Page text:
We might instead ask: does immigration disproportionately have a negative impact on working class people and poorer communities? Yes, it probably does. In fact, it would be surprising if it didn’t because pretty much everything else does. Of course working class people aren’t sharing equally in the economic benefits that immigration brings. That’s hardly a problem with immigration. It’s a problem with economics.

Perhaps that’s the thing that’s really enraging to me. The fact that a whole class of people can notice how immigration impacts the guy living on a council estate much more harshly than a wealthy lady living in Kensington, then identify the problem as immigration, not the differences in the lives and opportunities between those two individuals.

After all, if you took away all the immigration from Britain, those two hypothetical lives would still be grossly unequal. But if you tackled the inequalities between them, you might just mitigate some of these so-called “problems” with immigration at the same time. Radical I know, but maybe that is where our anger should be directed.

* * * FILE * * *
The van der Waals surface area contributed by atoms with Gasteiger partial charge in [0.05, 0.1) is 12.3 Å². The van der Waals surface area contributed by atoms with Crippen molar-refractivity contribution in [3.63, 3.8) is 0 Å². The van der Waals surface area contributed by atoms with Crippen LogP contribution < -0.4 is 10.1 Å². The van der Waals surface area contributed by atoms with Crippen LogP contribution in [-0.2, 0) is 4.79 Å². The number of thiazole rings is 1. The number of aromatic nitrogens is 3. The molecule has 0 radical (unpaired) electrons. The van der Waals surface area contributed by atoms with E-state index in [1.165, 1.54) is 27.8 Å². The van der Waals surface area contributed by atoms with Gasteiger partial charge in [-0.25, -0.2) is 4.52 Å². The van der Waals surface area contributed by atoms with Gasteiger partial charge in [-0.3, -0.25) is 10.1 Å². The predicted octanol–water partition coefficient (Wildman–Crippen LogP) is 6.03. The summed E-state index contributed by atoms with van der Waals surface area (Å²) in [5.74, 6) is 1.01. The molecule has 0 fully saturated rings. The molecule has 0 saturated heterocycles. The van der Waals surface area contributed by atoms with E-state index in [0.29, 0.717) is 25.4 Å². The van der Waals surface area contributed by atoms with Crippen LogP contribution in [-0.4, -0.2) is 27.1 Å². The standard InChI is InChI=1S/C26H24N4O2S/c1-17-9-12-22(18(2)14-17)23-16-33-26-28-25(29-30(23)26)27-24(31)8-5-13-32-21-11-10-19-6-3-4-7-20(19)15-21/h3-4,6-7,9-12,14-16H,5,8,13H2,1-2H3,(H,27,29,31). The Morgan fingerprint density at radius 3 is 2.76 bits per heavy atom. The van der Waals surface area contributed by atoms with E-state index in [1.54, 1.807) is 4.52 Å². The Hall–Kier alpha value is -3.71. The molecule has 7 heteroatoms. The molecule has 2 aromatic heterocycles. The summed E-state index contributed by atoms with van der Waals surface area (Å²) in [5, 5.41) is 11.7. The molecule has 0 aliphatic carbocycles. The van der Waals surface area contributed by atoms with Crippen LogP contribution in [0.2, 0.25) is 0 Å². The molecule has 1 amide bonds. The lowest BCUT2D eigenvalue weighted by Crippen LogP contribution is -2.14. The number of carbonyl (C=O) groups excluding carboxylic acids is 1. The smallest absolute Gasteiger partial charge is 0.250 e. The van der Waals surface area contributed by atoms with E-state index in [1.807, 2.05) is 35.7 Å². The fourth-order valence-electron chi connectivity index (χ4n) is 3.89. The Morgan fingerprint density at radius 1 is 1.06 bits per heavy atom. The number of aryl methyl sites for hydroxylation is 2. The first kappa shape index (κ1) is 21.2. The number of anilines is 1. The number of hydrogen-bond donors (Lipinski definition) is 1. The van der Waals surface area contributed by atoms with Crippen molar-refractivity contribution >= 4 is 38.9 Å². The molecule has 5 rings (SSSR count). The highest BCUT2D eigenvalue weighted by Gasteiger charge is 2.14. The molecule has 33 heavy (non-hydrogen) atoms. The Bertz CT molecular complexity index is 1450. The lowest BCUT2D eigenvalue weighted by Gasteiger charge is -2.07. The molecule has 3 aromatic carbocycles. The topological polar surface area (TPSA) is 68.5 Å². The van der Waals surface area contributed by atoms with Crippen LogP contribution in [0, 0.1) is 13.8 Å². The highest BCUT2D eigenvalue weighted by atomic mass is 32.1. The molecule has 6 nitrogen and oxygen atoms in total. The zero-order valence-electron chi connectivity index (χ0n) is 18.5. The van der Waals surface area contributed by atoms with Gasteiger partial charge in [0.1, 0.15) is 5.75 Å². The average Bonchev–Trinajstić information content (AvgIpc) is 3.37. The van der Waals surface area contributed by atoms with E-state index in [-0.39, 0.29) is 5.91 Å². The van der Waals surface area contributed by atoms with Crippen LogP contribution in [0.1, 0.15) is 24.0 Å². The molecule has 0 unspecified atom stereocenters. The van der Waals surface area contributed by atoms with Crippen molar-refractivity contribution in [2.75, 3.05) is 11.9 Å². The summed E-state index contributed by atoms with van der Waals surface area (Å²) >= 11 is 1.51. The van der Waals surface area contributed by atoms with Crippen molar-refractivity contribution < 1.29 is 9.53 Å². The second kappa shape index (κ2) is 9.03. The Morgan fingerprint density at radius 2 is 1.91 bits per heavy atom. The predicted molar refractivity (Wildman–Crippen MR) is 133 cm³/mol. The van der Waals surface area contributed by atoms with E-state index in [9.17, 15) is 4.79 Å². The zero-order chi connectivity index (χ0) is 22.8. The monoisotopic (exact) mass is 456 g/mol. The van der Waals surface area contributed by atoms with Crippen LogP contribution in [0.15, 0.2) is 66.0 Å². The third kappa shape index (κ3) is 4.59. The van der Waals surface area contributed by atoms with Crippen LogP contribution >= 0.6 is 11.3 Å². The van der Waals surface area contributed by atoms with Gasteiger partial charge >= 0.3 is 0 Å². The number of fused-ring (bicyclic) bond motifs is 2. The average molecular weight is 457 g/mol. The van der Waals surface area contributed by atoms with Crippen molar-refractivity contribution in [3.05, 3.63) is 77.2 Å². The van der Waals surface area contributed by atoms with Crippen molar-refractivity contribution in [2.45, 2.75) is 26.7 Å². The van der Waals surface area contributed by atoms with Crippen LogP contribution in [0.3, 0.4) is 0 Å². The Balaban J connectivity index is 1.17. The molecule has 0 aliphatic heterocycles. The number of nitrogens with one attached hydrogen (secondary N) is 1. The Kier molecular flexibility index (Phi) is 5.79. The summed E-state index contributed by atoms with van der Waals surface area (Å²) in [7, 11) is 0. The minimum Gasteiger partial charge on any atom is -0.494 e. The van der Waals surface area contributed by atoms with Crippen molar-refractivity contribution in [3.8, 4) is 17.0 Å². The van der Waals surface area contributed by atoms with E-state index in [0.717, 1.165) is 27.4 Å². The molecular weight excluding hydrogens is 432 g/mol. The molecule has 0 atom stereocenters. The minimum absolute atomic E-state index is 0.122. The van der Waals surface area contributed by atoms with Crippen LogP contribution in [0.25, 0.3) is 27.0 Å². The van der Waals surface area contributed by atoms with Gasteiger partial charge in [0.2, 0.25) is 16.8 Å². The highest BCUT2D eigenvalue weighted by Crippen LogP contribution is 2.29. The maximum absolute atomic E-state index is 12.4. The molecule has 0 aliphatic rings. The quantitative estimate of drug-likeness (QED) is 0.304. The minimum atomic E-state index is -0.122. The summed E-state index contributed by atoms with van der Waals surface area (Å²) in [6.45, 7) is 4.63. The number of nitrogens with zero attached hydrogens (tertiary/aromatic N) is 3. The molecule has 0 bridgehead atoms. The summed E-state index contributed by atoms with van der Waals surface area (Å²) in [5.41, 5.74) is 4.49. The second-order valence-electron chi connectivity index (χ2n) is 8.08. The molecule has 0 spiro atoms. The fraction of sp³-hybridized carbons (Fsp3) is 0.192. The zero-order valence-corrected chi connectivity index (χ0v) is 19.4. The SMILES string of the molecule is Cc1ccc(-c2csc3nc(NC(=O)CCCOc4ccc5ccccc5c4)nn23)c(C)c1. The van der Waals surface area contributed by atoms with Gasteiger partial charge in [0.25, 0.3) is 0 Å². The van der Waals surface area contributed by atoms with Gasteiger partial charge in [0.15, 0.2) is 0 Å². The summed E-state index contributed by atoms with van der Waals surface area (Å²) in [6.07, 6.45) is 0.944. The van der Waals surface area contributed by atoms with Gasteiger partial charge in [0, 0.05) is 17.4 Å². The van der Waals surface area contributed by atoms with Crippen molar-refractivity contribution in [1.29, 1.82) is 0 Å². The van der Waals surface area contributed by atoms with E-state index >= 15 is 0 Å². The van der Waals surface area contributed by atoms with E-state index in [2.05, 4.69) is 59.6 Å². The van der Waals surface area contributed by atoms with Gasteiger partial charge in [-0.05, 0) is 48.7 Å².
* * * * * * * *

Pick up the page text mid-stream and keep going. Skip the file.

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Rape, anger, and why “forgiveness” does not mean “shut up”

Rape, anger and lectures on forgiveness

The recent story of Katja Rosenberg who forgave her rapist has triggered something in me. Not her story itself, so much as the elevation of it by others to some kind of desirable ideal. You may know who I mean. Those people who like to go on about forgiveness without having experienced anything they’ve ever needed to muster the strength to forgive.

We live in a world where people love telling rape survivors what we should or shouldn’t do – both before and after the fact. Don’t get drunk. Don’t get in taxis. Don’t have casual sex. Don’t wear miniskirts. Don’t be timid. Don’t be assertive.